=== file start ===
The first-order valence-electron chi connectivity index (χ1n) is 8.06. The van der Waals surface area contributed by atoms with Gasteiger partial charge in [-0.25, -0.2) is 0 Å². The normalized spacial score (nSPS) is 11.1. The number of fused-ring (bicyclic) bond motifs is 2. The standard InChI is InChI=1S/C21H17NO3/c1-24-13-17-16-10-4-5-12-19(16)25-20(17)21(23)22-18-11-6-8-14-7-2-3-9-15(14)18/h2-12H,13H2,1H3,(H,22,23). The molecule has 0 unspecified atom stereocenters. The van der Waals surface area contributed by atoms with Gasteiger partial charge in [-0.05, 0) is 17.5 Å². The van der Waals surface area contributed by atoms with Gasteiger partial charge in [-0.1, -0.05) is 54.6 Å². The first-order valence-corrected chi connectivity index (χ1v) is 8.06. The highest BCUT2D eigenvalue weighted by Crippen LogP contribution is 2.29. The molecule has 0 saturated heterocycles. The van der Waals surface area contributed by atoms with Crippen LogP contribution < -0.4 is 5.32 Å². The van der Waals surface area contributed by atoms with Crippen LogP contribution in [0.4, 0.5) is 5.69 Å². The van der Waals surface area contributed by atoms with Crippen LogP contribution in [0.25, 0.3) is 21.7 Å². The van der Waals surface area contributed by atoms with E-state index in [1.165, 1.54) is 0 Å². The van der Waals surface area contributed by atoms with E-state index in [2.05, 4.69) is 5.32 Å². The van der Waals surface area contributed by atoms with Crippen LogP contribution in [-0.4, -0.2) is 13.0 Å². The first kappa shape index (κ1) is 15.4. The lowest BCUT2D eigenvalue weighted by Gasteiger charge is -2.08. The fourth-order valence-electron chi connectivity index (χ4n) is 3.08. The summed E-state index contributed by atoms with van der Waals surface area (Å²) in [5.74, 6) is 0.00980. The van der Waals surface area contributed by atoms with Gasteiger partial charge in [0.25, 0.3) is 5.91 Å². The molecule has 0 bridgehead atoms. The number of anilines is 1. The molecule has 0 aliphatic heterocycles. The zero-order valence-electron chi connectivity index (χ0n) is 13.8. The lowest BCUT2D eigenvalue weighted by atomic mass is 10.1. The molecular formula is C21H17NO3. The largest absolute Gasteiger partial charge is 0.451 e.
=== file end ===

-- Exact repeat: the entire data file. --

The first-order valence-electron chi connectivity index (χ1n) is 8.06. The van der Waals surface area contributed by atoms with Gasteiger partial charge in [-0.25, -0.2) is 0 Å². The normalized spacial score (nSPS) is 11.1. The number of fused-ring (bicyclic) bond motifs is 2. The standard InChI is InChI=1S/C21H17NO3/c1-24-13-17-16-10-4-5-12-19(16)25-20(17)21(23)22-18-11-6-8-14-7-2-3-9-15(14)18/h2-12H,13H2,1H3,(H,22,23). The molecule has 0 unspecified atom stereocenters. The van der Waals surface area contributed by atoms with Gasteiger partial charge in [-0.05, 0) is 17.5 Å². The van der Waals surface area contributed by atoms with Gasteiger partial charge in [-0.1, -0.05) is 54.6 Å². The first-order valence-corrected chi connectivity index (χ1v) is 8.06. The highest BCUT2D eigenvalue weighted by Crippen LogP contribution is 2.29. The molecule has 0 saturated heterocycles. The van der Waals surface area contributed by atoms with Crippen LogP contribution < -0.4 is 5.32 Å². The van der Waals surface area contributed by atoms with Crippen LogP contribution in [0.4, 0.5) is 5.69 Å². The van der Waals surface area contributed by atoms with Crippen LogP contribution in [0.25, 0.3) is 21.7 Å². The van der Waals surface area contributed by atoms with E-state index in [1.165, 1.54) is 0 Å². The van der Waals surface area contributed by atoms with E-state index in [2.05, 4.69) is 5.32 Å². The van der Waals surface area contributed by atoms with Crippen LogP contribution in [-0.4, -0.2) is 13.0 Å². The first kappa shape index (κ1) is 15.4. The lowest BCUT2D eigenvalue weighted by Gasteiger charge is -2.08. The fourth-order valence-electron chi connectivity index (χ4n) is 3.08. The summed E-state index contributed by atoms with van der Waals surface area (Å²) in [5.74, 6) is 0.00980. The van der Waals surface area contributed by atoms with Gasteiger partial charge in [0.25, 0.3) is 5.91 Å². The molecule has 0 bridgehead atoms. The number of anilines is 1. The molecule has 0 aliphatic heterocycles. The zero-order valence-electron chi connectivity index (χ0n) is 13.8. The lowest BCUT2D eigenvalue weighted by atomic mass is 10.1. The molecular formula is C21H17NO3. The largest absolute Gasteiger partial charge is 0.451 e.